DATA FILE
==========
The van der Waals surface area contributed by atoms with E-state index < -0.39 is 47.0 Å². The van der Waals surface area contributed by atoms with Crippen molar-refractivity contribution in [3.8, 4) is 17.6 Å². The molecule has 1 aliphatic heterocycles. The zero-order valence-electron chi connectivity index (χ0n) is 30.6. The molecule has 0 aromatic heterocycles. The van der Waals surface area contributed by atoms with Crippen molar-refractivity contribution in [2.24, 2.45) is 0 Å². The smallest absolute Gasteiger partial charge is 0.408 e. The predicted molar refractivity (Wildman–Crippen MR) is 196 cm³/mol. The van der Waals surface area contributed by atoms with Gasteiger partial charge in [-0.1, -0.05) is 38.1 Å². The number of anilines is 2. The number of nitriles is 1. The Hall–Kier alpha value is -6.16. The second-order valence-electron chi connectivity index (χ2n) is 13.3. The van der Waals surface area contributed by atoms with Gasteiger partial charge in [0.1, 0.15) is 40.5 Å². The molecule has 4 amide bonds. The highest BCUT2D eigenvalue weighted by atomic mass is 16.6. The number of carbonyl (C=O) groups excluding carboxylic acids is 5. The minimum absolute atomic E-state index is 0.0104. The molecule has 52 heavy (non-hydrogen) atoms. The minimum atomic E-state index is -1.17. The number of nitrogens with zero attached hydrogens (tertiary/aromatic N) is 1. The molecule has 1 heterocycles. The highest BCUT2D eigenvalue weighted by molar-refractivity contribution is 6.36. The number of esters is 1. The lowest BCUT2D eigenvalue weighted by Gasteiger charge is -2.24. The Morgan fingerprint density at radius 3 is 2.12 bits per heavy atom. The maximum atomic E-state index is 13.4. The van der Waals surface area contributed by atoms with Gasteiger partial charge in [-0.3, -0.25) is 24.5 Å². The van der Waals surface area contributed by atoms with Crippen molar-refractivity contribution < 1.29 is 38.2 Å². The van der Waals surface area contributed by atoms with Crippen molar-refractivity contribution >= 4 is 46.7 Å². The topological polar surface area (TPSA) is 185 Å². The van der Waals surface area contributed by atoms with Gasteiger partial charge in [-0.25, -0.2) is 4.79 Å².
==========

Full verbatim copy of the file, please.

The van der Waals surface area contributed by atoms with E-state index < -0.39 is 47.0 Å². The van der Waals surface area contributed by atoms with Crippen molar-refractivity contribution in [3.8, 4) is 17.6 Å². The molecule has 1 aliphatic heterocycles. The zero-order valence-electron chi connectivity index (χ0n) is 30.6. The molecule has 0 aromatic heterocycles. The van der Waals surface area contributed by atoms with Crippen molar-refractivity contribution in [2.24, 2.45) is 0 Å². The smallest absolute Gasteiger partial charge is 0.408 e. The predicted molar refractivity (Wildman–Crippen MR) is 196 cm³/mol. The van der Waals surface area contributed by atoms with Gasteiger partial charge in [-0.1, -0.05) is 38.1 Å². The number of anilines is 2. The number of nitriles is 1. The Hall–Kier alpha value is -6.16. The second-order valence-electron chi connectivity index (χ2n) is 13.3. The van der Waals surface area contributed by atoms with Gasteiger partial charge in [0.1, 0.15) is 40.5 Å². The molecule has 4 amide bonds. The highest BCUT2D eigenvalue weighted by atomic mass is 16.6. The number of carbonyl (C=O) groups excluding carboxylic acids is 5. The minimum absolute atomic E-state index is 0.0104. The molecule has 52 heavy (non-hydrogen) atoms. The minimum atomic E-state index is -1.17. The number of nitrogens with zero attached hydrogens (tertiary/aromatic N) is 1. The molecule has 1 heterocycles. The highest BCUT2D eigenvalue weighted by molar-refractivity contribution is 6.36. The number of esters is 1. The lowest BCUT2D eigenvalue weighted by Gasteiger charge is -2.24. The Morgan fingerprint density at radius 3 is 2.12 bits per heavy atom. The maximum atomic E-state index is 13.4. The van der Waals surface area contributed by atoms with Gasteiger partial charge in [-0.3, -0.25) is 24.5 Å². The van der Waals surface area contributed by atoms with Crippen molar-refractivity contribution < 1.29 is 38.2 Å². The van der Waals surface area contributed by atoms with Crippen molar-refractivity contribution >= 4 is 46.7 Å². The topological polar surface area (TPSA) is 185 Å². The van der Waals surface area contributed by atoms with Gasteiger partial charge in [-0.25, -0.2) is 4.79 Å².